Volume 14 Supplement 1

Proceedings of the 7th Postgraduate Forum on Health Systems and Policies

Open Access

Assessment of emergency medical service of three schemes under the concept “medical emergency care for everybody everywhere”

  • Orawan Prasitsiriphon1Email author,
  • Paibul Suriyawongpaisal2 and
  • Samrit Srithamrongsawats1
BMC Public Health201414(Suppl 1):O31

https://doi.org/10.1186/1471-2458-14-S1-O31

Published: 29 January 2014

Background

Thailand has three main health insurance schemes: Universal Coverage Scheme (UCS), Social Security Scheme (SSS) and Civil Servant Medical Benefit Scheme (CSMBS). Health benefits of these schemes are different, which could lead to inequity in access to care and quality of care. Medical emergency care was the first healthcare programme that was implemented towards harmonization of the three schemes. This programme was implemented since April 1, 2012. Since then, all emergency care patients were expected to be treated under the same rules without being rejected by all private hospitals. The payment mechanism used fee schedule of CSMBS for outpatient service and diagnosis related group (DRG) for inpatient service with a single base rate of 10,500 Baht per adjusted relative weight including medical instruments and drugs. The aim of the study was to assess the policy outcomes of the Emergency Medical Service focusing on private hospitals.

Materials and methods

Quantitative analysis of emergency claims and in-depth interviews were employed within the present study.

Results

During the first 6 months of the programme, there were 7,805 patients who accessed 215 private hospitals, 83% of the patients were hospitalised and half of these inpatients were charged from the hospital before receiving medical treatments. Hospitals had been reimbursed for emergency care of approximately 30%-40% of total charge. Ambiguous criteria of emergency conditions led to system abuse of some private hospitals and patients. The utilisation rate of patients under CSMBS was the highest compared to the other two schemes. Hospitalised patients under CSMBS also had a problem about the referral system due to the lack of main contracting hospitals.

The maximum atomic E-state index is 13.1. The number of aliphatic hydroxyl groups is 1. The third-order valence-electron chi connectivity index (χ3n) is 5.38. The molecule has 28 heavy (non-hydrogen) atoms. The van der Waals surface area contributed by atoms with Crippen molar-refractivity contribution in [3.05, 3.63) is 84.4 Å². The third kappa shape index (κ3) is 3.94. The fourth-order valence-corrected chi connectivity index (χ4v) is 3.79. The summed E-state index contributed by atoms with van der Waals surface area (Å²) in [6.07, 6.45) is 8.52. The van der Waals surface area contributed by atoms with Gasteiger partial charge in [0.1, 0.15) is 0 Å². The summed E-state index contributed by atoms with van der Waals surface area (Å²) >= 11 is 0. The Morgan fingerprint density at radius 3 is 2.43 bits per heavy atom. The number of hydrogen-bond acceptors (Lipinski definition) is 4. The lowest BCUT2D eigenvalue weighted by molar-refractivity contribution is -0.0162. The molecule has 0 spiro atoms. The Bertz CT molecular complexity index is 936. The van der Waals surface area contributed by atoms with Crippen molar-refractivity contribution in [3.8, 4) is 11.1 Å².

Conclusions

This programme was successful in improving access to emergency care services provided by private hospitals. The standard triage criteria and reimbursement rate contributed to moral hazard from both patient and provider sides. There are needs for setting up the referral system for CSMBS and protection mechanism to prevent the advanced payment.

Authors’ Affiliations

(1)
Health Insurance System Research Office
(2)
Faculty of Medicine Ramathibodi Hospital, Mahidol University

Copyright

© Prasitsiriphon et al; licensee BioMed Central Ltd. 2014

This article is published under license to BioMed Central Ltd. This is an Open Access article distributed under the terms of the Creative Commons Attribution License (http://creativecommons.org/licenses/by/2.0), which permits unrestricted use, distribution, and reproduction in any medium, provided the original work is properly cited. The Creative Commons Public Domain Dedication waiver (http://creativecommons.org/publicdomain/zero/1.0/) applies to the data made available in this article, unless otherwise stated.

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